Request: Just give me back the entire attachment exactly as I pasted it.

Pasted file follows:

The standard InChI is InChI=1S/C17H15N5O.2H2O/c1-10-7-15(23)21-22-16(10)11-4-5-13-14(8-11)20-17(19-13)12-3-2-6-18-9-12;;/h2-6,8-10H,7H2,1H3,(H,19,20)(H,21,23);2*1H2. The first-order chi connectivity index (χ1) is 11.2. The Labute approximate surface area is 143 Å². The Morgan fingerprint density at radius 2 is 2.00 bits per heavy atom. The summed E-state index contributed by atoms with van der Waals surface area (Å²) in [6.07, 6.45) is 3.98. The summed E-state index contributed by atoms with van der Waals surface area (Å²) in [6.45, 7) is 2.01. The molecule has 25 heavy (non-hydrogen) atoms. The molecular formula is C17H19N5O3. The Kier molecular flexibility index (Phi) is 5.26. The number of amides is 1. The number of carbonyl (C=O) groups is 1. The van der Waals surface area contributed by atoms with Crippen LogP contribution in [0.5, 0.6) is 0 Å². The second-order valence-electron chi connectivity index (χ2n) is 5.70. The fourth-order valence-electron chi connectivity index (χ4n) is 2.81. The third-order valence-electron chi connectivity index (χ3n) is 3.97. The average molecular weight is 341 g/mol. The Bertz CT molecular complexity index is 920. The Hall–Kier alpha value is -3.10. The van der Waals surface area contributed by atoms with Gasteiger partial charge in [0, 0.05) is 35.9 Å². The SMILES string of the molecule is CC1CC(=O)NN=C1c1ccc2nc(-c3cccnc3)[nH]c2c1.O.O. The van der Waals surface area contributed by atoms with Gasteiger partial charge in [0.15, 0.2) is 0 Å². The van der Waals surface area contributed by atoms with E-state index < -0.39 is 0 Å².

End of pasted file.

The standard InChI is InChI=1S/C17H15N5O.2H2O/c1-10-7-15(23)21-22-16(10)11-4-5-13-14(8-11)20-17(19-13)12-3-2-6-18-9-12;;/h2-6,8-10H,7H2,1H3,(H,19,20)(H,21,23);2*1H2. The first-order chi connectivity index (χ1) is 11.2. The Labute approximate surface area is 143 Å². The Morgan fingerprint density at radius 2 is 2.00 bits per heavy atom. The summed E-state index contributed by atoms with van der Waals surface area (Å²) in [6.07, 6.45) is 3.98. The summed E-state index contributed by atoms with van der Waals surface area (Å²) in [6.45, 7) is 2.01. The molecule has 25 heavy (non-hydrogen) atoms. The molecular formula is C17H19N5O3. The Kier molecular flexibility index (Phi) is 5.26. The number of amides is 1. The number of carbonyl (C=O) groups is 1. The van der Waals surface area contributed by atoms with Crippen LogP contribution in [0.5, 0.6) is 0 Å². The second-order valence-electron chi connectivity index (χ2n) is 5.70. The fourth-order valence-electron chi connectivity index (χ4n) is 2.81. The third-order valence-electron chi connectivity index (χ3n) is 3.97. The average molecular weight is 341 g/mol. The Bertz CT molecular complexity index is 920. The Hall–Kier alpha value is -3.10. The van der Waals surface area contributed by atoms with Gasteiger partial charge in [0, 0.05) is 35.9 Å². The SMILES string of the molecule is CC1CC(=O)NN=C1c1ccc2nc(-c3cccnc3)[nH]c2c1.O.O. The van der Waals surface area contributed by atoms with Gasteiger partial charge in [0.15, 0.2) is 0 Å². The van der Waals surface area contributed by atoms with E-state index < -0.39 is 0 Å².